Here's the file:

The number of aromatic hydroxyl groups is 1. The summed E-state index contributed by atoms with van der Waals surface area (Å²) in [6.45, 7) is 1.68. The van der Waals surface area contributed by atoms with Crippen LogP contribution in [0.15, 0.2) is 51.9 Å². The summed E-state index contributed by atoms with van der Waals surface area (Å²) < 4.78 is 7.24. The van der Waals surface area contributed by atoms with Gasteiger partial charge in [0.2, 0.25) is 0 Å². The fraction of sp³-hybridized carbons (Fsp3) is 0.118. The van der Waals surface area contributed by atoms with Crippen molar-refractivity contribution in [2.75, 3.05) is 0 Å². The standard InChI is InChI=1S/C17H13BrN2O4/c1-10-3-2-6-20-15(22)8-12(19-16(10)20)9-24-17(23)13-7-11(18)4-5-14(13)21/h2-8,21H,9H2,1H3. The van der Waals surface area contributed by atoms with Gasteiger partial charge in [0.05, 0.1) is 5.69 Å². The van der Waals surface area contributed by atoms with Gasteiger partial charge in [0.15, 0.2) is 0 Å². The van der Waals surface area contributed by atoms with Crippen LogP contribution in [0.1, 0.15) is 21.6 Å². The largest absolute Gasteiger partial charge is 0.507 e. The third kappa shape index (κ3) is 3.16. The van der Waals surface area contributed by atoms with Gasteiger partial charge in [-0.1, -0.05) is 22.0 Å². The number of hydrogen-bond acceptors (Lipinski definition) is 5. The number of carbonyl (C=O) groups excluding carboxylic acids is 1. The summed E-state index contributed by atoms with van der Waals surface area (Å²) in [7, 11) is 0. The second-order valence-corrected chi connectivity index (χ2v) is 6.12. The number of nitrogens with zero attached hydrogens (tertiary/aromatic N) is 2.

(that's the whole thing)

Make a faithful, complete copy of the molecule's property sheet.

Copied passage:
The number of aromatic hydroxyl groups is 1. The summed E-state index contributed by atoms with van der Waals surface area (Å²) in [6.45, 7) is 1.68. The van der Waals surface area contributed by atoms with Crippen LogP contribution in [0.15, 0.2) is 51.9 Å². The summed E-state index contributed by atoms with van der Waals surface area (Å²) < 4.78 is 7.24. The van der Waals surface area contributed by atoms with Gasteiger partial charge in [0.2, 0.25) is 0 Å². The fraction of sp³-hybridized carbons (Fsp3) is 0.118. The van der Waals surface area contributed by atoms with Crippen molar-refractivity contribution in [2.75, 3.05) is 0 Å². The standard InChI is InChI=1S/C17H13BrN2O4/c1-10-3-2-6-20-15(22)8-12(19-16(10)20)9-24-17(23)13-7-11(18)4-5-14(13)21/h2-8,21H,9H2,1H3. The van der Waals surface area contributed by atoms with Gasteiger partial charge in [0.05, 0.1) is 5.69 Å². The van der Waals surface area contributed by atoms with Gasteiger partial charge in [0.15, 0.2) is 0 Å². The van der Waals surface area contributed by atoms with Crippen LogP contribution in [0.1, 0.15) is 21.6 Å². The largest absolute Gasteiger partial charge is 0.507 e. The third kappa shape index (κ3) is 3.16. The van der Waals surface area contributed by atoms with Gasteiger partial charge in [-0.1, -0.05) is 22.0 Å². The number of hydrogen-bond acceptors (Lipinski definition) is 5. The number of carbonyl (C=O) groups excluding carboxylic acids is 1. The summed E-state index contributed by atoms with van der Waals surface area (Å²) in [7, 11) is 0. The second-order valence-corrected chi connectivity index (χ2v) is 6.12. The number of nitrogens with zero attached hydrogens (tertiary/aromatic N) is 2.